# Arithmetic sequences in Python

Christoph Zwerschke cito at online.de
Mon Jan 23 02:30:50 CET 2006

```Alex Martelli wrote:
> Yep, using {} for both sets and dicts wouldn't be a good idea.  I
> suspect most core Python developers think of dicts as more fundamental
> than sets, so... (I may disagree, but I just don't care enough about
> such syntax sugar to consider even starting a debate about it on
> python-dev, particularly knowing it would fail anyway).

I'm still not convinced. At least I'd prefer {a,b,c} over any other
proposed solutions (http://wiki.python.org/moin/Python3%2e0Suggestions)
such as <a,b,c> or |a,b,c|.

You can argue that the notation for sets can be clumsy because they
aren't used so much as lists or dicts, but you can also argue the other
way around that sets aren't used much because the notation is clumsy
(and because they didn't exist from the beginning).

For instance, if sets had a simple notation, they could be used in more
cases, e.g. replace integer masks (see again
http://wiki.python.org/moin/Python3%2e0Suggestions):

pat = re.compile("some pattern", re.I|re.S|re.X)
would become
pat = re.compile("some pattern", {re.I, re.S, re.X})

> I don't agree that <typename>(<arguments>) is a clumsy notation, in
> general; rather, I consider "clumsy" much of the syntax sugar that is

If you really could write list(a,b,c) instead of list((a,b,c)) I do
somewhat agree.

> For example, making a shallow copy of a list L
> with L[:] is what strikes me as clumsy -- list(L) is SO much better.

Certainly.

> And I vastly prefer dict(a=1,b=2) over the clumsy {'a':1, 'b':2}.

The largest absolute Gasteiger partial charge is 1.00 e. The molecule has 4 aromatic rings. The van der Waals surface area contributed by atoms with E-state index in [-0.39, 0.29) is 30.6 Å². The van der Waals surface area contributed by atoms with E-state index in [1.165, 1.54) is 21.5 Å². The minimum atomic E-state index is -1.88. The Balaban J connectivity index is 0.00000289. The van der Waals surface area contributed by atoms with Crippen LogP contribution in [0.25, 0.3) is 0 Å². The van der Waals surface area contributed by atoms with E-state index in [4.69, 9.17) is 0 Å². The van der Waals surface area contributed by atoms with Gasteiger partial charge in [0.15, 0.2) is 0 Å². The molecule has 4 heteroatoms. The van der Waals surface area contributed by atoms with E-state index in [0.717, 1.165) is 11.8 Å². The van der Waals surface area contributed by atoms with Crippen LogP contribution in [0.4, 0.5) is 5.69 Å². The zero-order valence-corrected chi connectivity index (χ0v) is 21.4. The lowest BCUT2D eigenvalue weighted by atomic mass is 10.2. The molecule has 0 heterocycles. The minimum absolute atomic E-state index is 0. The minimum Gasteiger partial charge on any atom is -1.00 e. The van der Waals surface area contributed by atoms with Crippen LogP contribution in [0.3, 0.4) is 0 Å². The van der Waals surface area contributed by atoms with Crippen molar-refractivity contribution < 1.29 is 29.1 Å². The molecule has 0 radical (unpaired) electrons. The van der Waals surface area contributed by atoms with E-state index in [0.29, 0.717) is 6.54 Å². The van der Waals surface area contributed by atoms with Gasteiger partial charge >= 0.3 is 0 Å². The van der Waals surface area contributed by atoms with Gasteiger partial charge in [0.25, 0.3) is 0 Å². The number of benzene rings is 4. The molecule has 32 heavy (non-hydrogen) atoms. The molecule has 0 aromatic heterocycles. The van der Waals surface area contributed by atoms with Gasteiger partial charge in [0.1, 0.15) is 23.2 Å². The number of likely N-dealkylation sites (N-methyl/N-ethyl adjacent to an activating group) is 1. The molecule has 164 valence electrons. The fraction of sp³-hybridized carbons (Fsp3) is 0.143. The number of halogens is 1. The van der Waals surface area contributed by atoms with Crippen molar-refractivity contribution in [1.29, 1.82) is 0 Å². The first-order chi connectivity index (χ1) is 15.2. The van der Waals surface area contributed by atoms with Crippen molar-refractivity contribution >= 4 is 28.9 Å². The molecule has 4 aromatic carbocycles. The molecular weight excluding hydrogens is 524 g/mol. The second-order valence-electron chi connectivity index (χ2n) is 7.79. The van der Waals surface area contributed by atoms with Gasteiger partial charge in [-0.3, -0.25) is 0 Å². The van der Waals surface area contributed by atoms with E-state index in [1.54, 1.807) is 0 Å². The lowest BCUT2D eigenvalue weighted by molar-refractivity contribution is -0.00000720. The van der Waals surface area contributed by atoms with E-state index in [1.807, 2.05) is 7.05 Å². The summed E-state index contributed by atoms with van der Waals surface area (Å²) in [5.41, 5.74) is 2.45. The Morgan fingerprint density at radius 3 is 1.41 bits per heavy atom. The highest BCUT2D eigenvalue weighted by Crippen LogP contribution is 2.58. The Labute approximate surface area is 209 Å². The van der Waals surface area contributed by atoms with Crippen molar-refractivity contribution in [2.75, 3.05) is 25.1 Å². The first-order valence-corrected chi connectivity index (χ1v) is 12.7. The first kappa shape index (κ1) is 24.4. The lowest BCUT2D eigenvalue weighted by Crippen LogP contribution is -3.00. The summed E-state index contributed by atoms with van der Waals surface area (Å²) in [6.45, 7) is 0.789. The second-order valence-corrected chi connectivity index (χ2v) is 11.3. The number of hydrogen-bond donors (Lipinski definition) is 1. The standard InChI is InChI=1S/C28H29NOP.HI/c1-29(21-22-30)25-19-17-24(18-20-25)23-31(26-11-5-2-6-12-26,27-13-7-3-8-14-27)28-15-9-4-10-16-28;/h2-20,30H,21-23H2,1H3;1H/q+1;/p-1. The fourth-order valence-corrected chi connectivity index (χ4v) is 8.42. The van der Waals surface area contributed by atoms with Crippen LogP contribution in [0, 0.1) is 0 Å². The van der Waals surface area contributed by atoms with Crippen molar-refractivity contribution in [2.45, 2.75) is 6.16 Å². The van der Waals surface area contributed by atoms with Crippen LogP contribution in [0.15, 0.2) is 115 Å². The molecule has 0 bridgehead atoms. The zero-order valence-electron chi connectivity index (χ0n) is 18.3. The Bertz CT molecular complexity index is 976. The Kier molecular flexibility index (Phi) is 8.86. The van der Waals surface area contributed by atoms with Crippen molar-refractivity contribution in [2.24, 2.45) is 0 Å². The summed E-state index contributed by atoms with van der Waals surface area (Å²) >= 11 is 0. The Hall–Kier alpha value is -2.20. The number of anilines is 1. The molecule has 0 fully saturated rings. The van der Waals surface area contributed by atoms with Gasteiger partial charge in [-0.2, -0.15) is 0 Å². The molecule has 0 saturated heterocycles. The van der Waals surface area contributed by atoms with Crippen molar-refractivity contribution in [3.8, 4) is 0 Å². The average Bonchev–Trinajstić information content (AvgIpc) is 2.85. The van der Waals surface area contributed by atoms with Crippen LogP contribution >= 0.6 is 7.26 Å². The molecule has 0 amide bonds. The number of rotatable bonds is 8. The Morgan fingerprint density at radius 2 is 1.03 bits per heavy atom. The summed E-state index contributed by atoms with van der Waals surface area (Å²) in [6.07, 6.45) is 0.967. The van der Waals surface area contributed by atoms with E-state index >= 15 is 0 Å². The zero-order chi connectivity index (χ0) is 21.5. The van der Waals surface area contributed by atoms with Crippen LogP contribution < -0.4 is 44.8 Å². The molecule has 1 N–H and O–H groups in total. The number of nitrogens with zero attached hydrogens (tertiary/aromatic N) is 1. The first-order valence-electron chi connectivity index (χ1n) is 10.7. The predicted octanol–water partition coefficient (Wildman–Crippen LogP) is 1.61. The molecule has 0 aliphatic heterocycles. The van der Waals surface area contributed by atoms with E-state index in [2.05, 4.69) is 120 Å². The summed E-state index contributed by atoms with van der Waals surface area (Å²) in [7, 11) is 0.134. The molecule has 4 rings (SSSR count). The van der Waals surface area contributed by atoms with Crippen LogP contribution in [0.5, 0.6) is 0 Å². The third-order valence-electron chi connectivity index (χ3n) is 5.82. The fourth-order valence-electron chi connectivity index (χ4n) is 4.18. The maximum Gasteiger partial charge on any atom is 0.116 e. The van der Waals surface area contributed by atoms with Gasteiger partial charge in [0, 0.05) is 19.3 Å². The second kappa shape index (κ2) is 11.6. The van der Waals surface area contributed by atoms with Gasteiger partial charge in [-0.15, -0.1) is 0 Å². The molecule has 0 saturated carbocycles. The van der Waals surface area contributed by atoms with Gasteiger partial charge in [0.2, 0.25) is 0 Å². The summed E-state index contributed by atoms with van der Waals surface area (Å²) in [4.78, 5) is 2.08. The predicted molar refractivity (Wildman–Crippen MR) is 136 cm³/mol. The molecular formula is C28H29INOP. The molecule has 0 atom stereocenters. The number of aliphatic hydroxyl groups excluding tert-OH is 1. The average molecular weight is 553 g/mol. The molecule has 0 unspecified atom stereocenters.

Ok, but only as long as you have decent keys...

> I suspect I'm unusual in that being deeply familiar with some notation
> and perfectly used to it does NOT necessarily make me LIKE that
> notation, nor does it make me any less disposed to critical reappraisal
> of it -- the brains of most people do appear to equate habit with
> appreciation.  In the light of my continuous and unceasing critical
> reappraisal of Python's syntax choices, I am quite convinced that many
> of them are really brilliant -- with the "display forms" of some
> built-in types being one area where I find an unusually high density of
> non-brilliance, AKA clumsiness.  But, that's just me.

Ordinary people are lazy. If we have learned something and got
accustomed to it, we don't want to relearn. It is inconvenient. And
there is this attitude: "If I had so much trouble learning a clumsy
notation, why should future generations have it easier."

And in programming languages, you also have the downward compatibility
problem. Having to change all your old programs makes people even more